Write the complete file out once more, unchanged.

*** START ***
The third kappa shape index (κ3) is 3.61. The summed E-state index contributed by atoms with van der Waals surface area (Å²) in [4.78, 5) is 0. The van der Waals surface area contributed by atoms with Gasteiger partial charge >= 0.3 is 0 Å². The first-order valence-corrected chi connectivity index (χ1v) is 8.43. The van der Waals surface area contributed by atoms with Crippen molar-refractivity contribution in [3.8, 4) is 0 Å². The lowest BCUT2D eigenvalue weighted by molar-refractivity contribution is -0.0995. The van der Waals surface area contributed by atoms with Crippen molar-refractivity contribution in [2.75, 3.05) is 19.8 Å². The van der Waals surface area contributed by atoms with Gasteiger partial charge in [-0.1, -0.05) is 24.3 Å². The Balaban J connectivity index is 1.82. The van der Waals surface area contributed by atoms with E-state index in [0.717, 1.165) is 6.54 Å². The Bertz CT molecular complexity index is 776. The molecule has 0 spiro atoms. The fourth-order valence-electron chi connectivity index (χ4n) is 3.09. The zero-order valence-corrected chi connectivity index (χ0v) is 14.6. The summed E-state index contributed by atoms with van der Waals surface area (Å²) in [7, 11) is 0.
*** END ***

The third kappa shape index (κ3) is 3.61. The summed E-state index contributed by atoms with van der Waals surface area (Å²) in [4.78, 5) is 0. The van der Waals surface area contributed by atoms with Gasteiger partial charge >= 0.3 is 0 Å². The first-order valence-corrected chi connectivity index (χ1v) is 8.43. The van der Waals surface area contributed by atoms with Crippen molar-refractivity contribution in [3.8, 4) is 0 Å². The lowest BCUT2D eigenvalue weighted by molar-refractivity contribution is -0.0995. The van der Waals surface area contributed by atoms with Crippen molar-refractivity contribution in [2.75, 3.05) is 19.8 Å². The van der Waals surface area contributed by atoms with Gasteiger partial charge in [-0.1, -0.05) is 24.3 Å². The Balaban J connectivity index is 1.82. The van der Waals surface area contributed by atoms with E-state index in [0.717, 1.165) is 6.54 Å². The Bertz CT molecular complexity index is 776. The molecule has 0 spiro atoms. The fourth-order valence-electron chi connectivity index (χ4n) is 3.09. The zero-order valence-corrected chi connectivity index (χ0v) is 14.6. The summed E-state index contributed by atoms with van der Waals surface area (Å²) in [7, 11) is 0.